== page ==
Colorado mountains

Recent range shifts and the role of sexual signals in premating isolation of sympatric Calopteryx damselflies

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Idelle Cooper
Getty, Thomas

Understanding how contemporary evolution in action will mitigate or exacerbate the impacts of climate change on biodiversity is a critical need. We address species isolation in a hybrid zone that may be shifting with global warming. Character displacement of wing pigmentation occurs in sympatric populations of the damselflies Calopteryx aequabilis and C. maculata. This displacement is cited as one of the classic examples of reinforcement and enhanced prezygotic isolation. We address these questions:

  1. What is the current range of sympatry between sister species?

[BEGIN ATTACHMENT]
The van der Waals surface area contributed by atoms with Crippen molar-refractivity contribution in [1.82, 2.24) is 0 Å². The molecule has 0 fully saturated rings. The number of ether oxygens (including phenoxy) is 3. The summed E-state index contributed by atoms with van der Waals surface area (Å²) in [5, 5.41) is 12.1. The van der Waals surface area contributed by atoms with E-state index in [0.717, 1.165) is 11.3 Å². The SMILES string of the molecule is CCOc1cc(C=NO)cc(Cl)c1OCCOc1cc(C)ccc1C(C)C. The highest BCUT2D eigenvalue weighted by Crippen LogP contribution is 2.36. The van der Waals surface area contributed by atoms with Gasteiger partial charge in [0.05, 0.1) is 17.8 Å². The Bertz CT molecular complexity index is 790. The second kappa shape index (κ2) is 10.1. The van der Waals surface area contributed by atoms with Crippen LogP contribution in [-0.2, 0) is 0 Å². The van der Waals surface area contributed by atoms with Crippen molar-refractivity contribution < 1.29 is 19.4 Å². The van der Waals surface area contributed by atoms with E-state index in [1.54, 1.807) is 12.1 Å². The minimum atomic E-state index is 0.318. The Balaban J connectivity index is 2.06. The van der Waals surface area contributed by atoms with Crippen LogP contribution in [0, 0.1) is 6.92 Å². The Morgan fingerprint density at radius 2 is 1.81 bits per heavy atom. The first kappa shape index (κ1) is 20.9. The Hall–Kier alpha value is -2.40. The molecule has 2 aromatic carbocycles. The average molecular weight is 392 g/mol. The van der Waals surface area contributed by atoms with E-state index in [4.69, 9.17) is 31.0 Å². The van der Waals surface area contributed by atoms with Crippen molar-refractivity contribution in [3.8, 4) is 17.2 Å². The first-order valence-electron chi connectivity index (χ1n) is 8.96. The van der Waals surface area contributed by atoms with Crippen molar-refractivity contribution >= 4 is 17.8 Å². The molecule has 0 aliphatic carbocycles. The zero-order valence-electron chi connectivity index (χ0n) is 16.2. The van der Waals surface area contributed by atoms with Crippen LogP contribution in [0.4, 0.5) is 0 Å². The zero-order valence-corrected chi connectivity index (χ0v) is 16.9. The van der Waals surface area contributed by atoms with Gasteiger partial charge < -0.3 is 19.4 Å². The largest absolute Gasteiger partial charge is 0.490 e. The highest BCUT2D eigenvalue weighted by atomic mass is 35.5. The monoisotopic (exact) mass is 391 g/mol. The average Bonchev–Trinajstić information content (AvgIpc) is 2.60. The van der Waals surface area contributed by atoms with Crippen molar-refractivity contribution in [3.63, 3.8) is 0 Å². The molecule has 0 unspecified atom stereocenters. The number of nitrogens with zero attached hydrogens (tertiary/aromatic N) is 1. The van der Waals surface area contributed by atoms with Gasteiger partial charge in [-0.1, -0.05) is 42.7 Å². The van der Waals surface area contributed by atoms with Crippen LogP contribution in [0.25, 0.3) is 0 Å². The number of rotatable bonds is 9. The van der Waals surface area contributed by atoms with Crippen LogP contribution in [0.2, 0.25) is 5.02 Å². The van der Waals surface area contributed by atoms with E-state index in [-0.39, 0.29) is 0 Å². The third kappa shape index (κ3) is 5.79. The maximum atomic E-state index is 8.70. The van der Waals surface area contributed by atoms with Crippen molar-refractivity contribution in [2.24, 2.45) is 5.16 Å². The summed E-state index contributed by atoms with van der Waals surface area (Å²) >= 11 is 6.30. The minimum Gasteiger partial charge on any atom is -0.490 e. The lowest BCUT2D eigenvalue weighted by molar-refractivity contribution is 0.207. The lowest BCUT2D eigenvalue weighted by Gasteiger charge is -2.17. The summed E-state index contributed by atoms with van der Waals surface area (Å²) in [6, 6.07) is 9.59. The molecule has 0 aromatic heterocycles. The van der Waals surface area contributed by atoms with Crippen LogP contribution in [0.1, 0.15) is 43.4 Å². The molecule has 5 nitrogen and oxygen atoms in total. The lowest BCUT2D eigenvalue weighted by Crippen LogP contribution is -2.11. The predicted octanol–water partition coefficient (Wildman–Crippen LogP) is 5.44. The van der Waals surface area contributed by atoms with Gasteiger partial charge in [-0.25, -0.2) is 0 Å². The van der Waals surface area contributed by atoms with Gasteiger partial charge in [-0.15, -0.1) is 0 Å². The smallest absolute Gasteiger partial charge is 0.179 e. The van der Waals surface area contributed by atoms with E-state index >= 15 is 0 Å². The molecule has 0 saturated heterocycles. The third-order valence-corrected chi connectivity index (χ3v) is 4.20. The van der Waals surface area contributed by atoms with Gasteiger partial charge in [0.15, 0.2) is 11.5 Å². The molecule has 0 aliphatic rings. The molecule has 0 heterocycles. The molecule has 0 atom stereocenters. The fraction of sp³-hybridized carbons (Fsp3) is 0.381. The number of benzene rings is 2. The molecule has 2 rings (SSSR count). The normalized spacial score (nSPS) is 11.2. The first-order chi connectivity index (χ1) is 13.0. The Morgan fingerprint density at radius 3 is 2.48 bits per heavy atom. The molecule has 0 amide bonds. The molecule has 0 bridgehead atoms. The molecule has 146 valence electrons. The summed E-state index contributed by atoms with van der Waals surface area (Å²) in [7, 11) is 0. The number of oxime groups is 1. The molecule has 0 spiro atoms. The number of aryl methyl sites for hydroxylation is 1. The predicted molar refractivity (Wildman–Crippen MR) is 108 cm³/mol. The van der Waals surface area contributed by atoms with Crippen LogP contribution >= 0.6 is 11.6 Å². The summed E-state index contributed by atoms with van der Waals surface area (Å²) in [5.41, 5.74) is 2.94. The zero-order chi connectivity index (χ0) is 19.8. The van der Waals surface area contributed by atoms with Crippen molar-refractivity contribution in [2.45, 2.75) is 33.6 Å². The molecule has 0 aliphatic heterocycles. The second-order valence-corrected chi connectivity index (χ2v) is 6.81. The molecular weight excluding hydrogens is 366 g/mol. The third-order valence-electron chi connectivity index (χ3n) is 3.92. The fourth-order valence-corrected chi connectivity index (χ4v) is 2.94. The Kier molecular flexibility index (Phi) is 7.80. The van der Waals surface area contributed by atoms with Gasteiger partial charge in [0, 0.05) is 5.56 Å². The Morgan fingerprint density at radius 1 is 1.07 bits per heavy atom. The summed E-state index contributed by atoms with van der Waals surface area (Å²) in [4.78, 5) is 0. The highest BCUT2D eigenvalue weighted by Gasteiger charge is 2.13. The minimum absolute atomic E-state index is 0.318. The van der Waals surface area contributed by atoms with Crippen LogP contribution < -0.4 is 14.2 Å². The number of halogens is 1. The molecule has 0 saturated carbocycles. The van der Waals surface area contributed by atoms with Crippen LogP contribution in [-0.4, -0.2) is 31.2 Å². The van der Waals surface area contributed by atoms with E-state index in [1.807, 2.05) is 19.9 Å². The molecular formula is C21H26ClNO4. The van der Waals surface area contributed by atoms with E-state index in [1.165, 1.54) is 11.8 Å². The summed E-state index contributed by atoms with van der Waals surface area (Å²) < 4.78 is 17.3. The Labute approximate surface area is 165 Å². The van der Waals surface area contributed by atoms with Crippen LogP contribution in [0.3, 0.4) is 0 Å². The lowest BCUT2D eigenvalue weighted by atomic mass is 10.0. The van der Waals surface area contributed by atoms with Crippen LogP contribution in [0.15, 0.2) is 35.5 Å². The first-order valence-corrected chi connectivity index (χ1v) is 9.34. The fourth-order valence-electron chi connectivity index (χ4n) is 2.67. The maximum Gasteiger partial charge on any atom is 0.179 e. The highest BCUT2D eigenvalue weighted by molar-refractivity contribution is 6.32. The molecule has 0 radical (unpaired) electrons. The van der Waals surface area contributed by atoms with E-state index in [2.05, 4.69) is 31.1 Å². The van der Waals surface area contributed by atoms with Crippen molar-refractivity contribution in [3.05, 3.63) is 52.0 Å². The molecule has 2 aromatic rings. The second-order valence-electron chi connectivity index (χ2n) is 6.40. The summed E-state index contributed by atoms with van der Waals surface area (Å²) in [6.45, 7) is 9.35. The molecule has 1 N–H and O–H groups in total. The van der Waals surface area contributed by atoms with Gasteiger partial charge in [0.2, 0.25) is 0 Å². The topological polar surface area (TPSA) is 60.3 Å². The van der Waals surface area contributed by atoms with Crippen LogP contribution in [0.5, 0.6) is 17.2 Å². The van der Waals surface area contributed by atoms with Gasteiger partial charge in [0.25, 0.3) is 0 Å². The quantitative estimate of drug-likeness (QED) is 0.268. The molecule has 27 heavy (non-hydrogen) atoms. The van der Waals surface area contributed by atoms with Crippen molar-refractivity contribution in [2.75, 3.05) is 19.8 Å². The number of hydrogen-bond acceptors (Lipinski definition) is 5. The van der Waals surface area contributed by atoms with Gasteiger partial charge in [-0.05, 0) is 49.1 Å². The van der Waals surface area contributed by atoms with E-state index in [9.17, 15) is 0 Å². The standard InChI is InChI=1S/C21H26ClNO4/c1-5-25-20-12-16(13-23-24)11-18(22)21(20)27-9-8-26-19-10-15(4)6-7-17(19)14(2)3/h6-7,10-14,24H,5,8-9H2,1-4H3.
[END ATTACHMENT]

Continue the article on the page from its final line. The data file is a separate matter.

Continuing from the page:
2. What is the function of wing pigmentation and how might it affect premating isolation during range shifts?
Surveys of Calopteryx distribution in Michigan indicates that the southern boundary of C. aequabilis is several hundred miles north of where it was 35 years ago. In addition, mating experiments reveal that interspecific mating attempts occur readily, which indicate that range shifts will likely have implications for species isolation. 

Background Photo by: Nicole Hansen - Jornada (JRN) LTER